A number of key legal practitioners gave evidence on 20 December 2016 to the Justice Committee’s inquiry on the implication of Brexit on the justice system. It is reported that they say Brexit will not only cause major issues in divorce and other family law proceedings, but also will adversely affect international families who live in the UK and expat families living in the European Union.
Philip Marshall QC, chair of the Family Law Bar Association, and Dr Ruth Lamont, Senior Lecturer in Family and Child Law at the University of Manchester, gave evidence to the committee. Daniel Eames gave evidence on behalf of Resolution to the Justice Committee. He said:
“Brexit is going to have a huge effect on family law, especially for those families whose parents are of different EU nationalities. In 2015 some 27.5% of children born in England and Wales had a foreign mother. There will also be implications for British expat families living in the EU unless agreements are reached to protect them.
“At the moment, a divorce granted in England (and Wales) is automatically recognised everywhere in the EU (except Denmark). If the EU divorce regulation, known as Brussels IIa, no longer applies then the English Court will have to decide whether it, or a competing EU jurisdiction, is the most appropriate forum.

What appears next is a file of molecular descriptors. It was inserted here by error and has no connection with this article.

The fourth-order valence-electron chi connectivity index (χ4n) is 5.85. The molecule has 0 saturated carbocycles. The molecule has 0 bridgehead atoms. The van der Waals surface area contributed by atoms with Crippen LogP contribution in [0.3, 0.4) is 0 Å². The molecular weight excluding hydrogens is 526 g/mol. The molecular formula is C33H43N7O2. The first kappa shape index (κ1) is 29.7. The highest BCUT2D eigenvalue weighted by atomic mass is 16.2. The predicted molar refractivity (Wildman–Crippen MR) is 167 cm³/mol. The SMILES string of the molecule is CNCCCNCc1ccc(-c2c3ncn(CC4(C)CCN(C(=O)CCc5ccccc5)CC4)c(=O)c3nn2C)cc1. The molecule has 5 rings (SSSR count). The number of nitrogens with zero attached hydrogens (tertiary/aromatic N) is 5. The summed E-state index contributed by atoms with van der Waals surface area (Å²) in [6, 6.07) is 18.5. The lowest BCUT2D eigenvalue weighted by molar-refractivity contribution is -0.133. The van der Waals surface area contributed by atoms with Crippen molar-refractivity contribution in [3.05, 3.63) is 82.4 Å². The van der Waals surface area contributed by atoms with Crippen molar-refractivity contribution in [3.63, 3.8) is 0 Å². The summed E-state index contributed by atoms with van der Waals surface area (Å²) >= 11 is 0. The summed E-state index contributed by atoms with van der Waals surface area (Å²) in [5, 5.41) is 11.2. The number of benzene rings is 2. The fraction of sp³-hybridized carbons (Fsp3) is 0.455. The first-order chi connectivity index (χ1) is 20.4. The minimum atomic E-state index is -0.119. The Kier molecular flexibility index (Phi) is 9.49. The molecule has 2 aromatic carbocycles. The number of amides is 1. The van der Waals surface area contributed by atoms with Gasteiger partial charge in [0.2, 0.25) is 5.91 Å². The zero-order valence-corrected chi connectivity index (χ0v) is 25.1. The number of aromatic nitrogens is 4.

“This will be expensive and complex for the litigant and it also means that there is no guarantee that the English order will be recognised in the other EU state. There could also be cases where there are conflicting decisions.
“Theresa May’s proposed Great Repeal Bill doesn’t work for family law as it requires reciprocity as other EU states won’t give precedence to our proceedings if they are issued first in time and won’t recognise our judgments. At the same time we will be stuck with some of the limitations of EU law without any of the benefits.
“We could also potentially lose laws which help with the recognition of domestic violence orders in other EU states and with the automatic enforcement of children orders and maintenance orders made by consent.
“The government needs to negotiate new agreements with the EU. If it does not then Brexit will have a huge effect on international families living in UK, not to mention the already under-resourced family courts and a whole generation of family lawyers who have only ever known EU regulations.”
It is clear that many eminent legal practitioners have grave concerns about the impact of Britain’s exit from the European Union on family law and its practitioners. Whether or not there is anything that can be done to lessen its impact remains to be seen. The committee is due to publish its report in due course.